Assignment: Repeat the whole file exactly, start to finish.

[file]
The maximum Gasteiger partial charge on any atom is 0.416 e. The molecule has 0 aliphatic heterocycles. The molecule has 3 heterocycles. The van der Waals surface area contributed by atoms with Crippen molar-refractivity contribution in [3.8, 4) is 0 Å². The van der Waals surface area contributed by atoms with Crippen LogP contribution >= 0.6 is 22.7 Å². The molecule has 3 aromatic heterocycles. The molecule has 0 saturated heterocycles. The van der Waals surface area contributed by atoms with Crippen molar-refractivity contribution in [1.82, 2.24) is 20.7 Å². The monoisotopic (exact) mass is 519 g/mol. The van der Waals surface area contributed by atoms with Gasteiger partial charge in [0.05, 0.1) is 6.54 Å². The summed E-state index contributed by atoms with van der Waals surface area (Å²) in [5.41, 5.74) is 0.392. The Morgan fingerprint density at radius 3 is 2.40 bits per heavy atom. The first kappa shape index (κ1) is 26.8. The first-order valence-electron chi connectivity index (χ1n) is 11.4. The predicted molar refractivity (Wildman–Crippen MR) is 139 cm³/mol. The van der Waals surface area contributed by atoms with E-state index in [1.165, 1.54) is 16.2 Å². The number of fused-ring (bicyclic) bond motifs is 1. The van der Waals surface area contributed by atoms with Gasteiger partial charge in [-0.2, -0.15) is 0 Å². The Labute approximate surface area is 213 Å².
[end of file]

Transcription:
The maximum Gasteiger partial charge on any atom is 0.416 e. The molecule has 0 aliphatic heterocycles. The molecule has 3 heterocycles. The van der Waals surface area contributed by atoms with Crippen molar-refractivity contribution in [3.8, 4) is 0 Å². The van der Waals surface area contributed by atoms with Crippen LogP contribution >= 0.6 is 22.7 Å². The molecule has 3 aromatic heterocycles. The molecule has 0 saturated heterocycles. The van der Waals surface area contributed by atoms with Crippen molar-refractivity contribution in [1.82, 2.24) is 20.7 Å². The monoisotopic (exact) mass is 519 g/mol. The van der Waals surface area contributed by atoms with Gasteiger partial charge in [0.05, 0.1) is 6.54 Å². The summed E-state index contributed by atoms with van der Waals surface area (Å²) in [5.41, 5.74) is 0.392. The Morgan fingerprint density at radius 3 is 2.40 bits per heavy atom. The first kappa shape index (κ1) is 26.8. The first-order valence-electron chi connectivity index (χ1n) is 11.4. The predicted molar refractivity (Wildman–Crippen MR) is 139 cm³/mol. The van der Waals surface area contributed by atoms with E-state index in [1.165, 1.54) is 16.2 Å². The number of fused-ring (bicyclic) bond motifs is 1. The van der Waals surface area contributed by atoms with Gasteiger partial charge in [-0.2, -0.15) is 0 Å². The Labute approximate surface area is 213 Å².